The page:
Two Immigrants Struggle for Houston Success

Partners from Central America Celebrate 25-Year Cargo Business

Houston, TX, January 07, 2010 --( When Rod Ulloa, a native Costa Rican, and Joe Torres from Honduras met in New Orleans in the late 1960s, they never dreamed that one day they would become life-long business partners. Even less predictable was that their prosperous international import and export business, Cargo Import Brokers, Inc., would be located in Houston, Texas.

In those days, the booming Port of New Orleans was the center of action in the Gulf Coast shipping business. The Port of Houston had not yet emerged as a serious contender, much less the powerhouse it is today.

Later, both Rod and Joe found their way to Houston and acquired fairly good jobs in the shipping industry. Rod was a licensed customs broker for a large global transport and logistics company. Joe worked for another major shipping company as an international freight forwarder. Yet, each had a burning desire to achieve more. After all, each had immigrated to United States and become citizens to satisfy an entrepreneurial dream that would never be realized working for someone else.

So in 1985, with few assets, but a willingness to do whatever it took to be a success, the two partners embarked on adventure that at times seemed like a wild roller coaster ride. Over the last 25 years, CIB has handled just about every conceivable cargo, including space shuttle parts for a NASA joint venture, giant offshore oil rigs, and even highly perishable Chilean sea bass. Recently, they aided the US government by clearing the seized assets of Stanford Financial Group from the Caribbean island of Antigua.

At first, there were actually three partners. “We had this business associate who seemed to know a great deal about business start-ups,” Joe remembers. “He knew all the angles and already had lined up several customers, so we rolled the dice.”

At first, it appeared the gamble had paid off. The team got off to a remarkable start with business growing at an incredible rate. Unfortunately, it wasn’t long before Rod and Joe had a falling out with their senior partner. “It was nothing really bad, we just had some irreconcilable business differences,” recalls Rod. “Sooner or later there was bound to be a break up.”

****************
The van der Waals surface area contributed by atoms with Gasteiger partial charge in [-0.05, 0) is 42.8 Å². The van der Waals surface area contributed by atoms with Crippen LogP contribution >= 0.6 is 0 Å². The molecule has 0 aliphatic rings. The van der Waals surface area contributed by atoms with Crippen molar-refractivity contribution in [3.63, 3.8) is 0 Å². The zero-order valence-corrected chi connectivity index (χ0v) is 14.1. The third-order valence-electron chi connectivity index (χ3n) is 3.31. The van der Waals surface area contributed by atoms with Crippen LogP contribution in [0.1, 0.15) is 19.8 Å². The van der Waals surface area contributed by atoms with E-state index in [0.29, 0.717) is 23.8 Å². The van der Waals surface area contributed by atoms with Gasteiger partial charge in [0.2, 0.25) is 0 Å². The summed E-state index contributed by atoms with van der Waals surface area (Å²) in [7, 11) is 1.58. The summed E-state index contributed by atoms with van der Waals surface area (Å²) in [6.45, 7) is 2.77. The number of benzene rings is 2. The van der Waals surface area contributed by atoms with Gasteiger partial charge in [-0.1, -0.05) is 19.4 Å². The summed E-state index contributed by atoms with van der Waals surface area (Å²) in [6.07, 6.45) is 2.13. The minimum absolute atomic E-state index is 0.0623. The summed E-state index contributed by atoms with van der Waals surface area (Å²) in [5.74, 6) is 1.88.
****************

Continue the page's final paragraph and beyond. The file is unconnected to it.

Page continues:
In a flash, Rod and Joe were almost back to square one. But now free to do things their own way, they were even more determined to build a rock solid business. The next decade meant long hours, knocking on doors and a constant struggle to stay ahead of the competition. Around the mid 1990s, all their hard work started to reap sizable dividends. Soon they were getting customer referrals and bigger accounts. They have never looked back.

With a 25-year proven track record, a first rate facility and top-notch staff, CIB has little to worry about in the way of competition. As Rod likes to say, “We found our niche and we stick to it -- no one is better at what we do.”

Nowadays, most of CIB’s business is from long-term customers and referrals. “Even in the current recession, business is still quite good,” says Joe Torres. Of course, Rod and Joe are not ones to rest on their laurels. CIB has launched a new Web site: The site offers customers and potential customers valuable information on the latest US Customs requirements. Although events such as 911 have placed tremendous demands on their industry, CIB is ready to tackle the future.

Cargo Import Brokers, Inc. (CIB) is a licensed, full service customhouse broker, based in Houston, Texas, USA. CIB is a customs brokerage company and international freight forwarder that services both importers and exporters.


If you’d like more information on the 25th anniversary of Cargo Import Brokers, Inc., or want to schedule an interview with Rod Ulloa and Joe Torres, please call Ken Hudson at 832-527-5311 or e-mail Higher resolution photos are available upon request. Also, see CIB Web site:
Cargo Import Brokers, Inc.
Ken Hudson
Press Release: Small Business Profile - Import & Export

Press Release: Small Business Profile - Import & Export

Two Immigrants Struggle For Houston Success - Partners from Central America Celebrate 25-Year Cargo Business